After fifteen years as a staff photographer on a regional newspaper I have been made redundant. My last day is Friday 14th July. I'm 56, a biochemistry graduate, with ten years to run on my mortgage. I'm single and I live alone. I'm also pretty terrified.
I've looked back and found a thread here posted by Kevin-W from about fifteen years ago. consequently I've bought and read the allegorical Who Moved My Cheese? I get it but do I want to do more photography? To help me find an answer I'm pressing my company to offer me outplacement as part of the package. As well as a statutory redundancy payment, the package will also include two months pay in lieu of notice (they asked me to work the first month of three), my unused holiday for the year, my days earned in lieu, and as many cameras, lenses and flashes I can sweep up for a nominal £500 as I can. Not the gift-horse it might appear due to age and non-serviceability of a lot of it. The company's car, laptop and phone will be returned.
A forum mate has urged me to check my pension details carefully.
All I know of Lightroom and shooting Raw is that they exist. My Photoshop skills are limited, but good enough to get an image onto a page in a hurry. My business skills are virtually non-existent.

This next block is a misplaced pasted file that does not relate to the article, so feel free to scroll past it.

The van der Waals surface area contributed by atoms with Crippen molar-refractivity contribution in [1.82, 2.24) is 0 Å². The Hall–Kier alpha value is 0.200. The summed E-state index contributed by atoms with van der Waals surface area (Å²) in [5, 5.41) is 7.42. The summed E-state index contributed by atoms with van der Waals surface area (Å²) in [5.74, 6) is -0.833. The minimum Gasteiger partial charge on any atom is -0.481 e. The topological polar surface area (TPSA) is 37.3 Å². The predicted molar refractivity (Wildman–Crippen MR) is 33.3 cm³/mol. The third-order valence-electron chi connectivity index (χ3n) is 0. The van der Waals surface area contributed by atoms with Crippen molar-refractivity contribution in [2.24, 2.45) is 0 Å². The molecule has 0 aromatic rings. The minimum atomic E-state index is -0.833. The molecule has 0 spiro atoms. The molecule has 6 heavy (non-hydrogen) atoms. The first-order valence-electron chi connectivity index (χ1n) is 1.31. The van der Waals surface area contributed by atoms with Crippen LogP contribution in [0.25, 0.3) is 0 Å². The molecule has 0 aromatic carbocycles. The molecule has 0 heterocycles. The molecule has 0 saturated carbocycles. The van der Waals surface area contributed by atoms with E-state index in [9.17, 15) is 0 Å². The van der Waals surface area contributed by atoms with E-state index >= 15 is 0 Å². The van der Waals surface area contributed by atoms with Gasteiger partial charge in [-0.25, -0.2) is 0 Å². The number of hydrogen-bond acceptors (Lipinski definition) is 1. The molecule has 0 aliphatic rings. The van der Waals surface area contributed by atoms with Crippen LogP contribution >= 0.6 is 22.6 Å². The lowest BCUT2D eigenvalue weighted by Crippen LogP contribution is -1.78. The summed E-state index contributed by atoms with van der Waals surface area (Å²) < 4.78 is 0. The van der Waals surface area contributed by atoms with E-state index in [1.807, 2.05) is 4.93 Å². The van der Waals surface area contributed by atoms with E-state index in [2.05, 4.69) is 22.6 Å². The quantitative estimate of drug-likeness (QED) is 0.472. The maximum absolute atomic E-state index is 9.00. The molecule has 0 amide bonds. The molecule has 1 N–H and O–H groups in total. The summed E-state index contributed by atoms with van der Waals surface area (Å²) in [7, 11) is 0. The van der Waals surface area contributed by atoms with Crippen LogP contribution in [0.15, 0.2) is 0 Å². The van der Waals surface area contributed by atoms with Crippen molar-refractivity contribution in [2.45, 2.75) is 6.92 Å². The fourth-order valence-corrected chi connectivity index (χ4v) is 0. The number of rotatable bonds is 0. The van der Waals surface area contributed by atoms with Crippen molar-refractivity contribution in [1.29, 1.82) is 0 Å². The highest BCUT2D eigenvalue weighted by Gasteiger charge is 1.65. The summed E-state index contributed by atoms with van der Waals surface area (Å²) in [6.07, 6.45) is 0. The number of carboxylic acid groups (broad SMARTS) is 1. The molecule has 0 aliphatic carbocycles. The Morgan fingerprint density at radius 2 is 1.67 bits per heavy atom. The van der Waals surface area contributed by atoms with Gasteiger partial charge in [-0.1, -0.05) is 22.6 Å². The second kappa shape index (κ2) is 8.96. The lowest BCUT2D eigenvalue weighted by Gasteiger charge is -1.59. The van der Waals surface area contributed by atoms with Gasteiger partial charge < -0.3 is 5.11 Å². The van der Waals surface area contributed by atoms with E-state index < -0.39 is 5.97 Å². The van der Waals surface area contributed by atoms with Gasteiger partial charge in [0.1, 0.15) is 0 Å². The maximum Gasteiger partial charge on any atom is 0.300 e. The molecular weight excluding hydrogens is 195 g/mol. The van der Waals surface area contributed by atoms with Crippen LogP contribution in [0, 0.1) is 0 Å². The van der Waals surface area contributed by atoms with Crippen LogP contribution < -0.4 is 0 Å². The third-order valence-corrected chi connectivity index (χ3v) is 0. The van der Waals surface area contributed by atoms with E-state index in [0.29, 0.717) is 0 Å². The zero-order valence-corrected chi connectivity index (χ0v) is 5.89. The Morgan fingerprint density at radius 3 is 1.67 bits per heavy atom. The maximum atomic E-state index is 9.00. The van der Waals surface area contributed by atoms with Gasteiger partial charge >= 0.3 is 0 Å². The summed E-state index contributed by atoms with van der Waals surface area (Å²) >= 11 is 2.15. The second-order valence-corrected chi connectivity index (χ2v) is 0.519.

On the plus side the kind of jobs I have really enjoyed over the last couple of years have been anything to do with both the elections, (the PM twice, John McDonnell once), Southampton FC (home and away), and anything with a social justice element (a wrong righted etc). Also anything musical or theatrical which is shot live.
Talking of Southampton FC, the club photographer is a good friend and former colleague. He's suggested I could be his 'second shooter' for home games, quickly filing a maximum of twenty frames for the club's site and future match day programmes. What a pleasure that could be if I had a 9-5 day job Mon-Fri. Obviously it would need a lay out on my part for very decent camera(s) and MacBook Pro etc but not insurmountable from the redundancy pay out...
The hardest bit comes last. I have really valued the paper's camaraderie even the mock horror of "Chris, we were looking for something tight and bright for the front and you've come back with this toshy smudge ffs". "And when are you gonna give us a sharp one?" A full-time freelance existence looks very lonely in comparison.
Any positive advice or suggestions would be greatly appreciated to help me get beyond the slightly teary, anxious confusion of the present. Thanks.
* Yes, I know it's Bastille Day!